The Ashmolean Museum will launch a fundraising appeal on Thursday to keep the painting of the scene – described by the architectural historian Nikolaus Pevsner as “one of the world’s great streets” – in Oxford for ever. Alexander Sturgis, the museum’s director, said its importance to the city could not be overstated. “High Street, Oxford is the young Turner’s most significant townscape – and the greatest painting of the city that has ever been made.”
The artwork has been a star exhibit in Sturgis’s museum since 1997, on loan from a private collection. It has now been offered to the nation in lieu of death duties – but given the soaring prices for Turner at auction, the painting is valued at almost £1m more than the amount of tax due, so the museum must raise the funds to bridge the gap.
As part of the appeal, full-size copies of the painting will be displayed throughout the city, and a photography competition is being organised inviting residents and tourists the chance to rival Turner’s vision.
The Turner painting was commissioned by an Oxford printseller, James Wyatt, who intended to create high-quality prints of the scene, and so asked for an oil painting instead of the usual watercolours.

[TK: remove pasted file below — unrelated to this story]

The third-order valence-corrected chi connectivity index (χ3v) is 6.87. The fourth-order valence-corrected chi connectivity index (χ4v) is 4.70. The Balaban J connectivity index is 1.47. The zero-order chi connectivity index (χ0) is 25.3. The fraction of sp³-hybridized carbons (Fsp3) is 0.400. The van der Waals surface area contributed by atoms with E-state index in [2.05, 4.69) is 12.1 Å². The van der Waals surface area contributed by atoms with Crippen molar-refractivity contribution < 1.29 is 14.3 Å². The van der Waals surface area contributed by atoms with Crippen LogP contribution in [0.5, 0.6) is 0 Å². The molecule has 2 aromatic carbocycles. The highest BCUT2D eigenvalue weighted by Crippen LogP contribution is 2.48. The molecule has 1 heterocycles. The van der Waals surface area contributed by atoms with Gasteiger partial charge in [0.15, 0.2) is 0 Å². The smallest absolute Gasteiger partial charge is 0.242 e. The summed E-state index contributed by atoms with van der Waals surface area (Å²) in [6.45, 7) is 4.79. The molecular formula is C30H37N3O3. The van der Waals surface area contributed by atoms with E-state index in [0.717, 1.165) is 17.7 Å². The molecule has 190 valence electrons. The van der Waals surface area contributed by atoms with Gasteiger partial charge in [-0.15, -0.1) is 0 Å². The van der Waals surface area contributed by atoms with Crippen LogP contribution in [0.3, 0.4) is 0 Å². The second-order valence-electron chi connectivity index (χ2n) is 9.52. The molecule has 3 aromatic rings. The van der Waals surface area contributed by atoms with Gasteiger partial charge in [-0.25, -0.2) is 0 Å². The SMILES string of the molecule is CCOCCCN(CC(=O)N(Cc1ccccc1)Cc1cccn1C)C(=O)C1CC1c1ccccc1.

Wyatt, who offered the handsome fee of £100, kept all the records of the project, making it the best documented of any Turner painting. The artist consulted him on the architecture of the buildings, and finally added some scholars and clergy, and a few women strollers and streetsellers, “for the sake of colour”. Wyatt was delighted with the finished painting and exhibited it in his shop, before it was shown in Turner’s gallery and at the Royal Academy with another commissioned view of Oxford.